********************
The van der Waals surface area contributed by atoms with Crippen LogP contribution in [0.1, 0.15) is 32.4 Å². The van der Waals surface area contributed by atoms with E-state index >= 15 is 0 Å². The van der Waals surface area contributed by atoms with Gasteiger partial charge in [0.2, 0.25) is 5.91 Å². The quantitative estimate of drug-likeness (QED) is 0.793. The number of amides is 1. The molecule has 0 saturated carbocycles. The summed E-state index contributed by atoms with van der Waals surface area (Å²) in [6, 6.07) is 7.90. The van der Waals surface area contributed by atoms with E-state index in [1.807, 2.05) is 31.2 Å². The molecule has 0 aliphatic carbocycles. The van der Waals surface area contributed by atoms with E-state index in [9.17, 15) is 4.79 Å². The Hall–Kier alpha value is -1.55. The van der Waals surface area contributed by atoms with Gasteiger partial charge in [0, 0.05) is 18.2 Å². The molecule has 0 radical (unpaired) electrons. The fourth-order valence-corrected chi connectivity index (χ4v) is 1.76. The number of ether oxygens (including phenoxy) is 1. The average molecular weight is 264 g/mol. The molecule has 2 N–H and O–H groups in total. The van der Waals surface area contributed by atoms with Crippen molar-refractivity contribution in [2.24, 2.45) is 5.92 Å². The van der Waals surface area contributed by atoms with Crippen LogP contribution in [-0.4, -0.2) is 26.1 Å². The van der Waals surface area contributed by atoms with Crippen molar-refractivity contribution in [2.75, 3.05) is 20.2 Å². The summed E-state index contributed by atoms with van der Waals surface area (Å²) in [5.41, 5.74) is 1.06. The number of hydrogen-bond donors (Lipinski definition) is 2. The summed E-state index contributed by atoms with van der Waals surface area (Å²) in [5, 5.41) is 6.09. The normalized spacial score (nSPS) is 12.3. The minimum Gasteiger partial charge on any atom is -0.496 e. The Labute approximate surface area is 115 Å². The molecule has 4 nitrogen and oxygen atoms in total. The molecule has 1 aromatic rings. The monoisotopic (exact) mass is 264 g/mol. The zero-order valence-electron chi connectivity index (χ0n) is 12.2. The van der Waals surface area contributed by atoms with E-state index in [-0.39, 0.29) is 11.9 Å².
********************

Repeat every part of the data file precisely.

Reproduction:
The van der Waals surface area contributed by atoms with Crippen LogP contribution in [0.1, 0.15) is 32.4 Å². The van der Waals surface area contributed by atoms with E-state index >= 15 is 0 Å². The van der Waals surface area contributed by atoms with Gasteiger partial charge in [0.2, 0.25) is 5.91 Å². The quantitative estimate of drug-likeness (QED) is 0.793. The number of amides is 1. The molecule has 0 saturated carbocycles. The summed E-state index contributed by atoms with van der Waals surface area (Å²) in [6, 6.07) is 7.90. The van der Waals surface area contributed by atoms with E-state index in [1.807, 2.05) is 31.2 Å². The molecule has 0 aliphatic carbocycles. The van der Waals surface area contributed by atoms with E-state index in [9.17, 15) is 4.79 Å². The Hall–Kier alpha value is -1.55. The van der Waals surface area contributed by atoms with Gasteiger partial charge in [0, 0.05) is 18.2 Å². The molecule has 0 radical (unpaired) electrons. The fourth-order valence-corrected chi connectivity index (χ4v) is 1.76. The number of ether oxygens (including phenoxy) is 1. The average molecular weight is 264 g/mol. The molecule has 2 N–H and O–H groups in total. The van der Waals surface area contributed by atoms with Crippen molar-refractivity contribution in [2.24, 2.45) is 5.92 Å². The van der Waals surface area contributed by atoms with Crippen LogP contribution in [-0.4, -0.2) is 26.1 Å². The van der Waals surface area contributed by atoms with Crippen molar-refractivity contribution in [2.75, 3.05) is 20.2 Å². The summed E-state index contributed by atoms with van der Waals surface area (Å²) in [5.41, 5.74) is 1.06. The number of hydrogen-bond donors (Lipinski definition) is 2. The summed E-state index contributed by atoms with van der Waals surface area (Å²) in [5, 5.41) is 6.09. The normalized spacial score (nSPS) is 12.3. The minimum Gasteiger partial charge on any atom is -0.496 e. The Labute approximate surface area is 115 Å². The molecule has 4 nitrogen and oxygen atoms in total. The molecule has 1 aromatic rings. The monoisotopic (exact) mass is 264 g/mol. The zero-order valence-electron chi connectivity index (χ0n) is 12.2. The van der Waals surface area contributed by atoms with E-state index in [-0.39, 0.29) is 11.9 Å².